NEW DELHI -- The positive effects of demonetisation will be visible from April and the completion of remonetisation process will drive consumption going forward, Economic Affairs Secretary Shaktikanta Das said today.
The states and the Centre have "converged on all areas of differences" over the Goods and Services Tax and the indirect tax reform will be implemented from 1 July, unleashing the growth potential of the economy.
"The impact of DeMo was mostly on consumption and that was temporary. Long term and medium term, in the next quarter onwards, the benefits and outcomes are going to be very very positive," Das said.
"As the process of remonetisation progresses, and it is almost near complete, any adverse effect on consumption during that quarter is not likely to spill over to next year. So that phase is over, it is behind us," he added.
Das was speaking at the launch of OECD's Economic Survey for India which cut its growth forecast to 7 per cent from 7.4 per cent earlier due to demonetisation. It, however, forecast growth to pick up to 7.3 per cent in 2017-18 and further to 7.7 per cent in 2018-19.
"GST is going to unleash a huge quantum of growth impulses. The effect will be felt and once India becomes one market, there will be positive impact on growth impulses," Das said.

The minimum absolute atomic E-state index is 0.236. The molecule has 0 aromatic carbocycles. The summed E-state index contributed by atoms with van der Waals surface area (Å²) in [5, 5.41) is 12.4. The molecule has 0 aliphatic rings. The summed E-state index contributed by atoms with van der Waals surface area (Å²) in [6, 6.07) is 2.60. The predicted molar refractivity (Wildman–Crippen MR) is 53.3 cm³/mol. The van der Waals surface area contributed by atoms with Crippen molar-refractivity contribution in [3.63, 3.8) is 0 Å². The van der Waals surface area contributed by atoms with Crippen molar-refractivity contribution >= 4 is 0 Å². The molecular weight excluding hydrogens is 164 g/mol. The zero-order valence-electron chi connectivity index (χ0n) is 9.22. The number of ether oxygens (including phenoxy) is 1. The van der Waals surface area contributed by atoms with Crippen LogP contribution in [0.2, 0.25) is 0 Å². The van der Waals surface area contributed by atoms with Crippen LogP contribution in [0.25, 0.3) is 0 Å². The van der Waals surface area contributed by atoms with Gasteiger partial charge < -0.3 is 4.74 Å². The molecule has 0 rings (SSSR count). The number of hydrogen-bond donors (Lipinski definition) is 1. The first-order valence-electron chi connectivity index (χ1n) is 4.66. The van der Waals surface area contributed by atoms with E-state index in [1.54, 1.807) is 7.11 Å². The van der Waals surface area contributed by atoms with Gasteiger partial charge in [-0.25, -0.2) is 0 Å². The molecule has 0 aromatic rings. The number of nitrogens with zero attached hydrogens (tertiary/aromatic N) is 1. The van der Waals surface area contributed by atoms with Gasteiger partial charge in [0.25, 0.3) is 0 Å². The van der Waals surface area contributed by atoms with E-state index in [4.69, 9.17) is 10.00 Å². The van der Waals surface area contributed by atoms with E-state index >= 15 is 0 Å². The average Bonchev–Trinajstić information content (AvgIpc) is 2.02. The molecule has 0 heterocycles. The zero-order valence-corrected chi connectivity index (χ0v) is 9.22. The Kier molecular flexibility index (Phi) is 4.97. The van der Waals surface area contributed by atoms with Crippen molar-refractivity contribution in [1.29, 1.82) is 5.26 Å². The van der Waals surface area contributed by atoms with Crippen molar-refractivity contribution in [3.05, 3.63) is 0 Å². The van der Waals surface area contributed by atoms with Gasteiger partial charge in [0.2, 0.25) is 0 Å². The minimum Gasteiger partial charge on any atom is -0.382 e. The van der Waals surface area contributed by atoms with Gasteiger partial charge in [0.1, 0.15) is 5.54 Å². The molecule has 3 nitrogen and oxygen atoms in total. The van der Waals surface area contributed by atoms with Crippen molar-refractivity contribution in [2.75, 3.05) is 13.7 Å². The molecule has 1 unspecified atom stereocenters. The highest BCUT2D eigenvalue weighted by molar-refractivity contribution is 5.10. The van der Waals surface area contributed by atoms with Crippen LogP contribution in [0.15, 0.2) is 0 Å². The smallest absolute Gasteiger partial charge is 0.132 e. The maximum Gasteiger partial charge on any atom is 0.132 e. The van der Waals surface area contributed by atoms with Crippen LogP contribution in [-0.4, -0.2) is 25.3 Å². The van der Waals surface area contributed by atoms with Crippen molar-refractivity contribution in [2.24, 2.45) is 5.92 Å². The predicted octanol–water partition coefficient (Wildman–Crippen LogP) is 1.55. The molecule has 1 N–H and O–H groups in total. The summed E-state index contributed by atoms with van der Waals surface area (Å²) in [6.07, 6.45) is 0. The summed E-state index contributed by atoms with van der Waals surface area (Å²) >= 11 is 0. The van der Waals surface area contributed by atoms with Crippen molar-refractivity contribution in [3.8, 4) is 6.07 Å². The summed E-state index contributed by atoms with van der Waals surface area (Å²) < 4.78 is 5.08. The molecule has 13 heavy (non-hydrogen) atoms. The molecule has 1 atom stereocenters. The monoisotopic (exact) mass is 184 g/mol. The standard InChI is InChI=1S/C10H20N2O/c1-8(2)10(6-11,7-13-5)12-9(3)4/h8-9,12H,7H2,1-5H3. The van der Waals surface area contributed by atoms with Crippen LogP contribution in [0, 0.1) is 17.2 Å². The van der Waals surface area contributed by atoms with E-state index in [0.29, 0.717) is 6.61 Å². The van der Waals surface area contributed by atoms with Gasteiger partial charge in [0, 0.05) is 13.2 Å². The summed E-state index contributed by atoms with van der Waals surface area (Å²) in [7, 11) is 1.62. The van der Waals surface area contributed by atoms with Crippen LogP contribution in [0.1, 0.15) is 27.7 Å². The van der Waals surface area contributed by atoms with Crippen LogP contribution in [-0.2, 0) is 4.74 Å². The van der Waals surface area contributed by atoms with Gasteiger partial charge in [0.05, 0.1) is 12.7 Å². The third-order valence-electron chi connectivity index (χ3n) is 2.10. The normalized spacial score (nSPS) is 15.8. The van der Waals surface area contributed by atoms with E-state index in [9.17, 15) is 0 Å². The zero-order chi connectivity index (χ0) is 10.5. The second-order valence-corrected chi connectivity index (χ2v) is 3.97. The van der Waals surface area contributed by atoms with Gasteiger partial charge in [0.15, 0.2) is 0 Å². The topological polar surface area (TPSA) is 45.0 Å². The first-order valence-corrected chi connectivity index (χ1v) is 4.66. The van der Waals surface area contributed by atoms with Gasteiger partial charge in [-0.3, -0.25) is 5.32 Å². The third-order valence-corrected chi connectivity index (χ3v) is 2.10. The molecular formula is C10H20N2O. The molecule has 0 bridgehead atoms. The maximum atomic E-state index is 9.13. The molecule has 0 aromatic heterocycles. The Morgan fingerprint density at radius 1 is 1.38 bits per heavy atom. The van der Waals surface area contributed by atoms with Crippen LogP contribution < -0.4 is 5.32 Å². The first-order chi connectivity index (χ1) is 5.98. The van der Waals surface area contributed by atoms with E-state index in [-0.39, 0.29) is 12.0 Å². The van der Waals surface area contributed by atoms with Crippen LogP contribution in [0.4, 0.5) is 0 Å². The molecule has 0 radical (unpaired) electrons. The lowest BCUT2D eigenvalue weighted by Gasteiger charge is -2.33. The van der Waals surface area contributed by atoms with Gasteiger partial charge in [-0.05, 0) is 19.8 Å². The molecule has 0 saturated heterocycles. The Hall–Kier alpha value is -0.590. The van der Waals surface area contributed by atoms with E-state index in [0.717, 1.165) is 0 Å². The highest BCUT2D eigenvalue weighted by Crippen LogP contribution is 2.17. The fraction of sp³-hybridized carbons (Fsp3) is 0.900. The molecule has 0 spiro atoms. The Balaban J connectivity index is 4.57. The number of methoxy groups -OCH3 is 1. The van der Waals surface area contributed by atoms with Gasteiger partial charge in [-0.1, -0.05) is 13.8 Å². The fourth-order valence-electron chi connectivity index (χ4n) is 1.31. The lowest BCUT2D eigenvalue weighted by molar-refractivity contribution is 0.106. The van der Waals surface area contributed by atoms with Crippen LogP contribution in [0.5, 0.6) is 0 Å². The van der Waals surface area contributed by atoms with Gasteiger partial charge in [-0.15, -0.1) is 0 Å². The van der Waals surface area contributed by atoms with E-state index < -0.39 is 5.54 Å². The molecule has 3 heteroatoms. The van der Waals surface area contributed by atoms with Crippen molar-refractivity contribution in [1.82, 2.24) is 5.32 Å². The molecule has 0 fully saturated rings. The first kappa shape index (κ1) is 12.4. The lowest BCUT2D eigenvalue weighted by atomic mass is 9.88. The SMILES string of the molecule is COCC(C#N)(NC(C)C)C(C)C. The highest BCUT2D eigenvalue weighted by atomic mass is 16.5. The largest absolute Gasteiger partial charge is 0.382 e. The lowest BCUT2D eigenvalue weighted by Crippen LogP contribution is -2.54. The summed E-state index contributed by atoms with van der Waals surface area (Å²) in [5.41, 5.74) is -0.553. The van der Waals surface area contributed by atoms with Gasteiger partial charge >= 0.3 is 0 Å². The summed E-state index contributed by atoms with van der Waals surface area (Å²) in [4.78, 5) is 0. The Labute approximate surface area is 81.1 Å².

The Organisation for Economic Cooperation and Development (OECD) Secretary-General Angel Gurria supported demonetisation and said that India is moving towards a less cash society and this will not affect investment or jobs.
"Jobs don't happen overnight, it happens due to investment flow which has to do with level of confidence. Demonetisation may have something on consumption pattern in the quarter which has just passed. Right now, as the situation normalises, you can have a normalisation. But the impact is going to continue to bite," he said.
On the government's initiatives like Skill India Mission, Das said reduction in corporate tax rate and increased allocation towards infrastructure would help create more jobs.
OECD has highlighted reform areas for the government to work on, including those relating to labour laws, stressed assets, and other stringent product regulation, and said there is no room for "complacency" by policy makers.
Das, on his part, assured that there is no complacency with the government as the focus is on greater delivery and faster implementation of schemes.
"Government is aware of all the challenges. It is Work in progress for all the challenges and Government will announce steps to deal with them.... One should expect more positive outcomes in the coming months," Das said.
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